January’s BoTM 2009 is ameybrook’s 1989/90 Yeti C-26 – 20th Anniversary Special.
A few words on the C-26 from ameybrook
Very few bikes are as shrouded in mystery and controversy than the Yeti C-26. To many, this frame exists only as internet rumors and the occasional poorly-scanned photo. Like a campfire ghost-story, its cursed tale is told by “cult” bike collectors and enthusiasts as a relic of mountain biking’s unadorned past, and its halcyon days of over-abundance. The rise and fall of the C-26 project mimics that of countless other startups from that era, where thousands were thrown at the “next big thing” in design, only to have the company pull up stakes to follow hotter trends that popped up seemingly overnight. Yet, where many exotic frames have vanished into obscurity, the legend of the C-26 endures not as a success, but as perhaps the greatest failure of the impenetrable force that was Yeti Cycles, the big little company that could seemingly do no wrong.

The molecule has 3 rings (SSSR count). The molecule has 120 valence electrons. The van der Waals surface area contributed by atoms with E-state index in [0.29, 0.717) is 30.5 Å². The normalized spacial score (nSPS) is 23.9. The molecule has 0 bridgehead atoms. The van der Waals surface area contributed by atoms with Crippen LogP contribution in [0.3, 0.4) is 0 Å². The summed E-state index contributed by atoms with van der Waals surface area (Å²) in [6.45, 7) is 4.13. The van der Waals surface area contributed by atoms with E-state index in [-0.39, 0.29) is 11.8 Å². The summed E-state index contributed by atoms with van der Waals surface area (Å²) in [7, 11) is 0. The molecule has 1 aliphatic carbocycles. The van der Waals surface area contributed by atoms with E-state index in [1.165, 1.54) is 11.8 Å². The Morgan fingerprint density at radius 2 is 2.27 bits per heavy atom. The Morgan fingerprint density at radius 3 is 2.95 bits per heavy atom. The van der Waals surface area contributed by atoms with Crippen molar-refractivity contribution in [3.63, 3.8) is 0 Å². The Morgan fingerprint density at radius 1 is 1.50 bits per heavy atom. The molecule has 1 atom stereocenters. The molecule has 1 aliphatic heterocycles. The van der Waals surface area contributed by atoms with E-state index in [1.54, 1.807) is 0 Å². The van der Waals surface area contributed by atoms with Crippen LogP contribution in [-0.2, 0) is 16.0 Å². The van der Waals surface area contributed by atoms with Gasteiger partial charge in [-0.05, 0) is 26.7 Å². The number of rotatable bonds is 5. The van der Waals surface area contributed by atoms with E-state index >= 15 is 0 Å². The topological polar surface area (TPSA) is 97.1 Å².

The C-26 name was derived from Chis Herting’s first initial and his age at the time he designed the prototype. Essentially, it was a FRO frame using Easton C9 tubes. Herting needed a way to lighten the race bike, and Easton’s design seemed the best fit at the time. Yeti produced one bike in 1989, and it made its rounds beneath team rider Russ Worley. After the interest generated from the Mountain Bike Action test in June, Yeti decided make it a production frame and brought it to Interbike. In 1990, select team riders raced on C-26s, however, most of its fame comes from its use during the inaugural UCI World Championships in Durango. Juli Furtado won on her C-26, and John Tomac placed 4th and 6th in the downhill and cross country on his C-26 with drop bars. Sadly, by that time, the sun had set for the project. Yeti boss John Parker never trusted the design, and he shelved it after worlds.